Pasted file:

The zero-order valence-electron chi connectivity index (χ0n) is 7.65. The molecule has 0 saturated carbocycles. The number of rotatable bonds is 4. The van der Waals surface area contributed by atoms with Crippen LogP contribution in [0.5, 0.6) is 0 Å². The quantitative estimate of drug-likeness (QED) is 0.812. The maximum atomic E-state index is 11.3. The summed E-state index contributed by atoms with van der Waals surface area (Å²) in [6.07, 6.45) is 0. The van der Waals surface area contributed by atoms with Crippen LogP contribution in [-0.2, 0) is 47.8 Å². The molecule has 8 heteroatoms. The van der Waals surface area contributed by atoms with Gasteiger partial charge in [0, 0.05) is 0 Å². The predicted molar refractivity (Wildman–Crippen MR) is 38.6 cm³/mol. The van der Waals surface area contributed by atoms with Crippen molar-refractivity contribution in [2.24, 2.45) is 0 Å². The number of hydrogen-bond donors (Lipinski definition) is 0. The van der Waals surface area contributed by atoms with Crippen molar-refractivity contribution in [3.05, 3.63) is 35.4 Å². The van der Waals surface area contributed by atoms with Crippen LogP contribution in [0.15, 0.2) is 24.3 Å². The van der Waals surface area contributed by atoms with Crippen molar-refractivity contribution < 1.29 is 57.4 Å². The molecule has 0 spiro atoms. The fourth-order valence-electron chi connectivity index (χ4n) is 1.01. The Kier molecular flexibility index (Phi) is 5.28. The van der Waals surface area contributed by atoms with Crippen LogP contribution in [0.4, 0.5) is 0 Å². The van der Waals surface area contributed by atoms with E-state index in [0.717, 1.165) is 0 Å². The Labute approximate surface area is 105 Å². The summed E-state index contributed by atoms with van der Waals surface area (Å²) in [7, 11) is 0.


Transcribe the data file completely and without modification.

The zero-order valence-electron chi connectivity index (χ0n) is 7.65. The molecule has 0 saturated carbocycles. The number of rotatable bonds is 4. The van der Waals surface area contributed by atoms with Crippen LogP contribution in [0.5, 0.6) is 0 Å². The quantitative estimate of drug-likeness (QED) is 0.812. The maximum atomic E-state index is 11.3. The summed E-state index contributed by atoms with van der Waals surface area (Å²) in [6.07, 6.45) is 0. The van der Waals surface area contributed by atoms with Crippen LogP contribution in [-0.2, 0) is 47.8 Å². The molecule has 8 heteroatoms. The van der Waals surface area contributed by atoms with Gasteiger partial charge in [0, 0.05) is 0 Å². The predicted molar refractivity (Wildman–Crippen MR) is 38.6 cm³/mol. The van der Waals surface area contributed by atoms with Crippen molar-refractivity contribution in [2.24, 2.45) is 0 Å². The number of hydrogen-bond donors (Lipinski definition) is 0. The van der Waals surface area contributed by atoms with Crippen molar-refractivity contribution in [3.05, 3.63) is 35.4 Å². The van der Waals surface area contributed by atoms with Crippen LogP contribution in [0.15, 0.2) is 24.3 Å². The van der Waals surface area contributed by atoms with Crippen molar-refractivity contribution < 1.29 is 57.4 Å². The molecule has 0 spiro atoms. The fourth-order valence-electron chi connectivity index (χ4n) is 1.01. The Kier molecular flexibility index (Phi) is 5.28. The van der Waals surface area contributed by atoms with Crippen LogP contribution in [0.4, 0.5) is 0 Å². The van der Waals surface area contributed by atoms with E-state index in [0.717, 1.165) is 0 Å². The Labute approximate surface area is 105 Å². The summed E-state index contributed by atoms with van der Waals surface area (Å²) in [7, 11) is 0.